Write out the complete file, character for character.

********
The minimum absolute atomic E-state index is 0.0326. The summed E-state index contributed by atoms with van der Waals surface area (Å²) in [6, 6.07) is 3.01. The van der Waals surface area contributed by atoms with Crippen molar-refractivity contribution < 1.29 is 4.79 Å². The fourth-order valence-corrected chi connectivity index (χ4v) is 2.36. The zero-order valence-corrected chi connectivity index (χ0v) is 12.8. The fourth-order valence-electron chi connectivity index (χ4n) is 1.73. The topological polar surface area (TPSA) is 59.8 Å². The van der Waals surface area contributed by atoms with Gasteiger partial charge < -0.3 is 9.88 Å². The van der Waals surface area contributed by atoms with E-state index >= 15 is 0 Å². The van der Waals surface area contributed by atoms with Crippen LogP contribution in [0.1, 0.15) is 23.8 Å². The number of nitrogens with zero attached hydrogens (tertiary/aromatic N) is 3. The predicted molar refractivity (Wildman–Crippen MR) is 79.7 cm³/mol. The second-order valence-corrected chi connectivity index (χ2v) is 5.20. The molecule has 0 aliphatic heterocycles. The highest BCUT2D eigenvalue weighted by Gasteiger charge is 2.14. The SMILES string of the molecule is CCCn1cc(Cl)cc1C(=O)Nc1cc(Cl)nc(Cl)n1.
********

The minimum absolute atomic E-state index is 0.0326. The summed E-state index contributed by atoms with van der Waals surface area (Å²) in [6, 6.07) is 3.01. The van der Waals surface area contributed by atoms with Crippen molar-refractivity contribution < 1.29 is 4.79 Å². The fourth-order valence-corrected chi connectivity index (χ4v) is 2.36. The zero-order valence-corrected chi connectivity index (χ0v) is 12.8. The fourth-order valence-electron chi connectivity index (χ4n) is 1.73. The topological polar surface area (TPSA) is 59.8 Å². The van der Waals surface area contributed by atoms with Gasteiger partial charge < -0.3 is 9.88 Å². The van der Waals surface area contributed by atoms with E-state index >= 15 is 0 Å². The van der Waals surface area contributed by atoms with Crippen LogP contribution in [0.1, 0.15) is 23.8 Å². The number of nitrogens with zero attached hydrogens (tertiary/aromatic N) is 3. The predicted molar refractivity (Wildman–Crippen MR) is 79.7 cm³/mol. The second-order valence-corrected chi connectivity index (χ2v) is 5.20. The molecule has 0 aliphatic heterocycles. The highest BCUT2D eigenvalue weighted by Gasteiger charge is 2.14. The SMILES string of the molecule is CCCn1cc(Cl)cc1C(=O)Nc1cc(Cl)nc(Cl)n1.